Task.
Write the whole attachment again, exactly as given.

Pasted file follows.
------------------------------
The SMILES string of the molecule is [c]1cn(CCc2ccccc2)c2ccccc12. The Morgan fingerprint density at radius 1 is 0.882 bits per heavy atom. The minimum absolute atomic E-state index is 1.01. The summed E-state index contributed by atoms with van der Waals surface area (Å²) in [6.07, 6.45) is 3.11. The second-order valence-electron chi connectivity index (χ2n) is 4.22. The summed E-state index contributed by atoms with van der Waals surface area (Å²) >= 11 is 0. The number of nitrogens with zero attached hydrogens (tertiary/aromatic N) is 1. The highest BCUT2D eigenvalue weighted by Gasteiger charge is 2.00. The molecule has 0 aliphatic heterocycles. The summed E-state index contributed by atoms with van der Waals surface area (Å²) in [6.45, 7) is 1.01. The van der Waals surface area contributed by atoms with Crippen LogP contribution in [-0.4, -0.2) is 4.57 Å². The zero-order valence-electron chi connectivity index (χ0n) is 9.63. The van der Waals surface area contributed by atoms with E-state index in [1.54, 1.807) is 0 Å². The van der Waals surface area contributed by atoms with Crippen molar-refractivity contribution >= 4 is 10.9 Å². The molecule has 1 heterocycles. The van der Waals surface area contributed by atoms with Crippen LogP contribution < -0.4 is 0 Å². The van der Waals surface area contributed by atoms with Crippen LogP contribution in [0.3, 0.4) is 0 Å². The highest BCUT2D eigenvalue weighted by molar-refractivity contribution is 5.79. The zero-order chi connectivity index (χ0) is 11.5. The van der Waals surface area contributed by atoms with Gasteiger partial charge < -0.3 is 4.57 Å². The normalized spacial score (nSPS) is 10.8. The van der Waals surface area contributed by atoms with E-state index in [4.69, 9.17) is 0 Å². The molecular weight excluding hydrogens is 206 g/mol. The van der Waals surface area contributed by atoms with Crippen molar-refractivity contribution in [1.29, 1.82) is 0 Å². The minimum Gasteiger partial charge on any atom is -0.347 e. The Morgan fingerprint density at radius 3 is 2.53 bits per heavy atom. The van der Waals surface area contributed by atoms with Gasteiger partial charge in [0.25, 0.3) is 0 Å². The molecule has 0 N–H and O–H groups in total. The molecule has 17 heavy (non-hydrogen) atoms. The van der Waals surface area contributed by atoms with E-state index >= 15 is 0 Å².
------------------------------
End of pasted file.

The SMILES string of the molecule is [c]1cn(CCc2ccccc2)c2ccccc12. The Morgan fingerprint density at radius 1 is 0.882 bits per heavy atom. The minimum absolute atomic E-state index is 1.01. The summed E-state index contributed by atoms with van der Waals surface area (Å²) in [6.07, 6.45) is 3.11. The second-order valence-electron chi connectivity index (χ2n) is 4.22. The summed E-state index contributed by atoms with van der Waals surface area (Å²) >= 11 is 0. The number of nitrogens with zero attached hydrogens (tertiary/aromatic N) is 1. The highest BCUT2D eigenvalue weighted by Gasteiger charge is 2.00. The molecule has 0 aliphatic heterocycles. The summed E-state index contributed by atoms with van der Waals surface area (Å²) in [6.45, 7) is 1.01. The van der Waals surface area contributed by atoms with Crippen LogP contribution in [-0.4, -0.2) is 4.57 Å². The zero-order valence-electron chi connectivity index (χ0n) is 9.63. The van der Waals surface area contributed by atoms with E-state index in [1.54, 1.807) is 0 Å². The van der Waals surface area contributed by atoms with Crippen molar-refractivity contribution >= 4 is 10.9 Å². The molecule has 1 heterocycles. The van der Waals surface area contributed by atoms with Crippen LogP contribution < -0.4 is 0 Å². The van der Waals surface area contributed by atoms with Crippen LogP contribution in [0.3, 0.4) is 0 Å². The highest BCUT2D eigenvalue weighted by molar-refractivity contribution is 5.79. The zero-order chi connectivity index (χ0) is 11.5. The van der Waals surface area contributed by atoms with Gasteiger partial charge < -0.3 is 4.57 Å². The normalized spacial score (nSPS) is 10.8. The van der Waals surface area contributed by atoms with E-state index in [4.69, 9.17) is 0 Å². The molecular weight excluding hydrogens is 206 g/mol. The van der Waals surface area contributed by atoms with Crippen molar-refractivity contribution in [1.29, 1.82) is 0 Å². The minimum Gasteiger partial charge on any atom is -0.347 e. The Morgan fingerprint density at radius 3 is 2.53 bits per heavy atom. The van der Waals surface area contributed by atoms with Gasteiger partial charge in [0.25, 0.3) is 0 Å². The molecule has 0 N–H and O–H groups in total. The molecule has 17 heavy (non-hydrogen) atoms. The van der Waals surface area contributed by atoms with E-state index >= 15 is 0 Å².